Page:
We Have Lost Even We have lost even this twilight. No one saw us this evening hand in hand while the blue night dropped on the world. I have seen from my window the fiesta of sunset in the distant mountain tops. Sometimes a piece of sun burned like a coin between my hands. I remembered you with my soul clenched in that sadness of mine that you know. Where were you then? Who else was there? Saying what? Why will the whole of love come on me suddenly when I am sad and feel you are far away? The book fell that is always turned to at twilight and my cape rolled like a hurt dog at my feet. Always, always you recede through the evenings towards where the twilight goes erasing statues.
Note: As always, read the poem for yourself and ponder what it means to you before reading my thoughts. Literature, especially poetry, can and should mean different things to different people.
You might notice that many of the love poems I choose are about loss. That’s probably because the only person I can say that I am positive I loved romantically died years ago.
For me, this poem catches the memories, but also alludes to the speaker’s understanding that it’s all subjective. Our memories, especially our memories of feelings, most likely bear little resemblance to what actually happened. Here, the poet also acknowledges that the loved one also had her (?) own reality and perhaps her experience is different.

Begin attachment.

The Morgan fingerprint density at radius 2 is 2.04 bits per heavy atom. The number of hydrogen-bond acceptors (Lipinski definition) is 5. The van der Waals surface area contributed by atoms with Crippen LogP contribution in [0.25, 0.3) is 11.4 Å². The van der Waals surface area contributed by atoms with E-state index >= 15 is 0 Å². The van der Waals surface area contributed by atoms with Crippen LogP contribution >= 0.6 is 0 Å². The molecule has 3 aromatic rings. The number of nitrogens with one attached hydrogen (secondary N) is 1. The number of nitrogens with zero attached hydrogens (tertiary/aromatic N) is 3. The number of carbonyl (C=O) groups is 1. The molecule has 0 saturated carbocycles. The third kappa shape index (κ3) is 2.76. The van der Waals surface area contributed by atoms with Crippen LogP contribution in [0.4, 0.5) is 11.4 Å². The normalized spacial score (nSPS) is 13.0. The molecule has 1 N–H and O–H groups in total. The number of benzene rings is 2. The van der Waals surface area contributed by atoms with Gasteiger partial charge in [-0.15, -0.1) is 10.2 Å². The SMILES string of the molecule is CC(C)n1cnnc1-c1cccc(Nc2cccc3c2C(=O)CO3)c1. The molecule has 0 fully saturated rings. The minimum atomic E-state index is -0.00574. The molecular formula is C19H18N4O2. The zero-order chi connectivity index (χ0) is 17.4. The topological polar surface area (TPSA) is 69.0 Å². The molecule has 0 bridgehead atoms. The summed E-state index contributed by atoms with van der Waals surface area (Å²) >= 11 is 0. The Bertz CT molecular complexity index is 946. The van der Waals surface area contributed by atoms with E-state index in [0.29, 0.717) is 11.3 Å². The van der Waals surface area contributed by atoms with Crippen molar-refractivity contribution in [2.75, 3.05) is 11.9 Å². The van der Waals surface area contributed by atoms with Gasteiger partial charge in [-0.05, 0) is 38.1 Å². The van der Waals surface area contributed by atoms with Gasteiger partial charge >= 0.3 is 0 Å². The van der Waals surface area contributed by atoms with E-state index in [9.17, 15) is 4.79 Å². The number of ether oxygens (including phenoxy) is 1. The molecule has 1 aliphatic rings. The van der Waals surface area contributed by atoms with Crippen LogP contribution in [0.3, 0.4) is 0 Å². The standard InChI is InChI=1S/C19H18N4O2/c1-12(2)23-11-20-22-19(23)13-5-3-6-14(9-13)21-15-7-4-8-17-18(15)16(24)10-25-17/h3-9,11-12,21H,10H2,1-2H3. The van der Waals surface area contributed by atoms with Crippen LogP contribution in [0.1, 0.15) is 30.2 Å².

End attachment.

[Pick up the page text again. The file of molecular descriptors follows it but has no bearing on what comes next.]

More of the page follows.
Twilight is a time for assessment and reflection. It seems that nature or God, however you attribute these things, deliberately gives us the evening light show to make us slow down and take a moment, and certainly the darkness forces us to some response, even if it’s just to turn on a light (in our modern times).
In case you are wondering about the capitalization and punctuation in this poem, please know that we take care to reproduce all quotations exactly as they appear on the printed page. If you notice discrepancies between The Lois Level and other online poetry, that may the reason why.
When there is no end punctuation on a line of poetry, you are not meant to deliberately pause at the end of the line, but you should keep in mind that the poet wants the infinitesimal pause that will happen as your eyes track from one line to the next, which is why the line break is there. If there is no line break, the poet means for the words to enter your brain in a rush, both visually and mentally.
Here, Neruda mingles his complicated ideas about memory and twilight in somewhat long, flowing sentences written as couplets with short, hard stopped sentences, often punctuated interrogatively (as questions) to tell you to sort the ideas from the previous sentences. In the short sentences, he gives you words and phrases your conscious mind can grasp, while your unconscious mind mulls his more complicated ideas that may be impossible for your brain to verbalize (put into words).
Read This Poem in Twenty Love Poems and a Song of Despair
More about Pablo Neruda
Read about Pablo Neruda here.
Read Pablo Neruda’s poem, “I Remember You As You Were”, also from the above book, here.
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